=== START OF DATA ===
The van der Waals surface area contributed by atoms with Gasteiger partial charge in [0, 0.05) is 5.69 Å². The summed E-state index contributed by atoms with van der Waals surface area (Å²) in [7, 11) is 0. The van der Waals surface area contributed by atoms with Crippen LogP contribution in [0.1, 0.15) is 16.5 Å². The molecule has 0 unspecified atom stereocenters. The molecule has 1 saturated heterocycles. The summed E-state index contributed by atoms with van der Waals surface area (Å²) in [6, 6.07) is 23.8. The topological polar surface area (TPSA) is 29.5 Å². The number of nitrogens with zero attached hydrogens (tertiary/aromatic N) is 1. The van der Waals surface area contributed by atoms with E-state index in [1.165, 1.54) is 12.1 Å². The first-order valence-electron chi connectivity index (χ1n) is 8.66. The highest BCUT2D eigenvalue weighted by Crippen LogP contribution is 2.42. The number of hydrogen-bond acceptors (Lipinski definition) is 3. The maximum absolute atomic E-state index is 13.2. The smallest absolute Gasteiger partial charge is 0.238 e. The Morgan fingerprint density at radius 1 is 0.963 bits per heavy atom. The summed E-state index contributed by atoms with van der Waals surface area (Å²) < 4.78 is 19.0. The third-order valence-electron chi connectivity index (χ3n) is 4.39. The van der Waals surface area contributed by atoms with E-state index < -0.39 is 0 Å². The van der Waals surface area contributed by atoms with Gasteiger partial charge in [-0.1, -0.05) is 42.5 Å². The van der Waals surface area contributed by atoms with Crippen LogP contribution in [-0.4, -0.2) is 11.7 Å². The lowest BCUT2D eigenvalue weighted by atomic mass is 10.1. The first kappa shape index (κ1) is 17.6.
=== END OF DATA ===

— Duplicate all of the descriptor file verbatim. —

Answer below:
The van der Waals surface area contributed by atoms with Gasteiger partial charge in [0, 0.05) is 5.69 Å². The summed E-state index contributed by atoms with van der Waals surface area (Å²) in [7, 11) is 0. The van der Waals surface area contributed by atoms with Crippen LogP contribution in [0.1, 0.15) is 16.5 Å². The molecule has 0 unspecified atom stereocenters. The molecule has 1 saturated heterocycles. The summed E-state index contributed by atoms with van der Waals surface area (Å²) in [6, 6.07) is 23.8. The topological polar surface area (TPSA) is 29.5 Å². The number of nitrogens with zero attached hydrogens (tertiary/aromatic N) is 1. The van der Waals surface area contributed by atoms with E-state index in [1.165, 1.54) is 12.1 Å². The first-order valence-electron chi connectivity index (χ1n) is 8.66. The highest BCUT2D eigenvalue weighted by Crippen LogP contribution is 2.42. The number of hydrogen-bond acceptors (Lipinski definition) is 3. The maximum absolute atomic E-state index is 13.2. The smallest absolute Gasteiger partial charge is 0.238 e. The Morgan fingerprint density at radius 1 is 0.963 bits per heavy atom. The summed E-state index contributed by atoms with van der Waals surface area (Å²) < 4.78 is 19.0. The third-order valence-electron chi connectivity index (χ3n) is 4.39. The van der Waals surface area contributed by atoms with E-state index < -0.39 is 0 Å². The van der Waals surface area contributed by atoms with Gasteiger partial charge in [-0.1, -0.05) is 42.5 Å². The van der Waals surface area contributed by atoms with Crippen LogP contribution in [-0.4, -0.2) is 11.7 Å². The lowest BCUT2D eigenvalue weighted by atomic mass is 10.1. The first kappa shape index (κ1) is 17.6.